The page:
In answer to Executive Vice Chancellor Klaich’s question, Dr. Rheault related that in 1997 the Education Reform Act was passed, which allowed for the creation of several commissions and councils that were given specific authority to set and adopt the standards in eight academic areas including English, math, science, social studies, health, physical education, the arts and technology. Although the Council was not granted the authority to pass regulation, the statute requires the State Board to adopt the standards as set by the Commission. The State Board’s frustration lies in that the Commission on Academic Standards sets the educational standards while the State Board is not allowed input but is responsible to set the graduation requirements. 
Chair Whipple asked who the members of the Commission are and when they meet.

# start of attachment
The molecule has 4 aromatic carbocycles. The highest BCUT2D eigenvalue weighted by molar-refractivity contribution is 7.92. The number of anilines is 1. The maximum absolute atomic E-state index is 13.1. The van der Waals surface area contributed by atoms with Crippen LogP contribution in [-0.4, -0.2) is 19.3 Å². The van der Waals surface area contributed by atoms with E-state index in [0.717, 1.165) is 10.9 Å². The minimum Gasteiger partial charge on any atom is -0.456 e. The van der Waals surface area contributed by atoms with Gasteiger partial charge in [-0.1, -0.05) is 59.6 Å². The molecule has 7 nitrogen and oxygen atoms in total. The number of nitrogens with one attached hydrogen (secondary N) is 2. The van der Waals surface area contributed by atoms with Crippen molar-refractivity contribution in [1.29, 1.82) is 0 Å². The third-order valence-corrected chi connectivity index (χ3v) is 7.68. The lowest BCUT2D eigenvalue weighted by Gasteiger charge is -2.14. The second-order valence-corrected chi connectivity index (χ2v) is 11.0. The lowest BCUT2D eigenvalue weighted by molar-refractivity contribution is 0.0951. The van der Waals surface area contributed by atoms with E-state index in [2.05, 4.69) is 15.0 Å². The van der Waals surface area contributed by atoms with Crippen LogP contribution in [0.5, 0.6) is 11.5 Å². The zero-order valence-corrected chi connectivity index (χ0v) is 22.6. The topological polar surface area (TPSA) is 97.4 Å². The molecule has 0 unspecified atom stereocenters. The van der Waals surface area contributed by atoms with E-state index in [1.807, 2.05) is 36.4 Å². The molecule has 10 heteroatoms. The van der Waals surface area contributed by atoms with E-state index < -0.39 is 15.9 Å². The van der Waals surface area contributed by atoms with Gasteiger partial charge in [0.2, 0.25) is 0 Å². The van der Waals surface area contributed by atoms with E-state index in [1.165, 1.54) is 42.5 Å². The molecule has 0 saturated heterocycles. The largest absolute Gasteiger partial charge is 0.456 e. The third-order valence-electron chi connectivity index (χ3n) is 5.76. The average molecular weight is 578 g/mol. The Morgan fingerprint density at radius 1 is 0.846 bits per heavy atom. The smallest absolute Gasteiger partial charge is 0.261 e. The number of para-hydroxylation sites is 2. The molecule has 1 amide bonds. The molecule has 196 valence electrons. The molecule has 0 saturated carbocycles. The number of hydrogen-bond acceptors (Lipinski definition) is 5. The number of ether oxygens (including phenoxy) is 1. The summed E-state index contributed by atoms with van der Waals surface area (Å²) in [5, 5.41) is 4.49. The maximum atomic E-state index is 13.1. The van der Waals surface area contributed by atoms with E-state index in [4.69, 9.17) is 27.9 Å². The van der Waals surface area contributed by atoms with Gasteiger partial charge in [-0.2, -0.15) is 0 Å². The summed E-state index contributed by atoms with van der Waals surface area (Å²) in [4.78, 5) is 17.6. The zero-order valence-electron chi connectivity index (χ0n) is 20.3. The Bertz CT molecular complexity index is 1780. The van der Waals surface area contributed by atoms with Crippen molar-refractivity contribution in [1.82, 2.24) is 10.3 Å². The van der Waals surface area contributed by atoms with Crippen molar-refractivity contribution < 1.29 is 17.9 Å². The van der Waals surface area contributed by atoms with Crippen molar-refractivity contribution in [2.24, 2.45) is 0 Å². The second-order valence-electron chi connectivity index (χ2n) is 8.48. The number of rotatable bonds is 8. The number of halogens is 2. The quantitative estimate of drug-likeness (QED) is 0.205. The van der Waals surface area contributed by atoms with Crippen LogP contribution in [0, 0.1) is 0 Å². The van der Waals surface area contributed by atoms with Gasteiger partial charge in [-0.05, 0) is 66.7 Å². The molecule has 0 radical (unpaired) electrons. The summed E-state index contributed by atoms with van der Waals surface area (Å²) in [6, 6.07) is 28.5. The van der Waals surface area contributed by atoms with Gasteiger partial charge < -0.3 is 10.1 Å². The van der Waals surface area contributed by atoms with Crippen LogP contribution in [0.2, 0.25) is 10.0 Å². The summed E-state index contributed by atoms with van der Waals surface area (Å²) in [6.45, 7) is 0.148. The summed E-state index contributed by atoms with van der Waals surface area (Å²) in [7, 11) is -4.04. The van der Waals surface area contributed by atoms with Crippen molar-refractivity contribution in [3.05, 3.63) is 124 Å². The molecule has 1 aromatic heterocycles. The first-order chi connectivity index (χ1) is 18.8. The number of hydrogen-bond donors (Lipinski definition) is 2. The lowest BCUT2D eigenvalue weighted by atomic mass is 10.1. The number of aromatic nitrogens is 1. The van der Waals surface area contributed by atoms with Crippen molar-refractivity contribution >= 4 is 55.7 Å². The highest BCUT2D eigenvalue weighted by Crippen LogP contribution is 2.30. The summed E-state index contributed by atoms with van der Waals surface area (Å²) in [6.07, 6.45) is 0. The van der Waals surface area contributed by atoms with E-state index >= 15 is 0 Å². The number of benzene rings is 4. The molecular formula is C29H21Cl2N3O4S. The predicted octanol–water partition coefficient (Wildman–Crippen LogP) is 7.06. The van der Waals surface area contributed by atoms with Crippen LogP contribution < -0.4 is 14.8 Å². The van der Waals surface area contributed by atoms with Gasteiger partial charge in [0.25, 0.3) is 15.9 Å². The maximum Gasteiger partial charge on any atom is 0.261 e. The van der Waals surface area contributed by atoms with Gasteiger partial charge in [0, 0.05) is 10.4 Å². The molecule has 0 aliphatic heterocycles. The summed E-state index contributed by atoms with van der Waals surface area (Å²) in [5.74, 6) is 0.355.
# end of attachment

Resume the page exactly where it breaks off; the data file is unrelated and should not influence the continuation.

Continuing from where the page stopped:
2.   Information Only-Public Education Issues Being Considered by 2007 Legislature    (Cont’d.) 
Dr. Gwaltney explained that the current Commission is primarily charged with revising the standards approximately every five years and is comprised of legislative appointees, two parent representatives and two school district representatives. He added that the State Department of Education has also been charged with providing staff to all of the legislative councils. 
Executive Vice Chancellor Klaich asked whether the academic standards set by the Commission related to the high school graduation requirements. Dr. Rheault replied that the State Board still determines what classes and the number of credits are required to graduate. However, these councils determine the academic standards (what the students must know upon completion of 12th grade) . The graduation requirements are different and separate from the standards.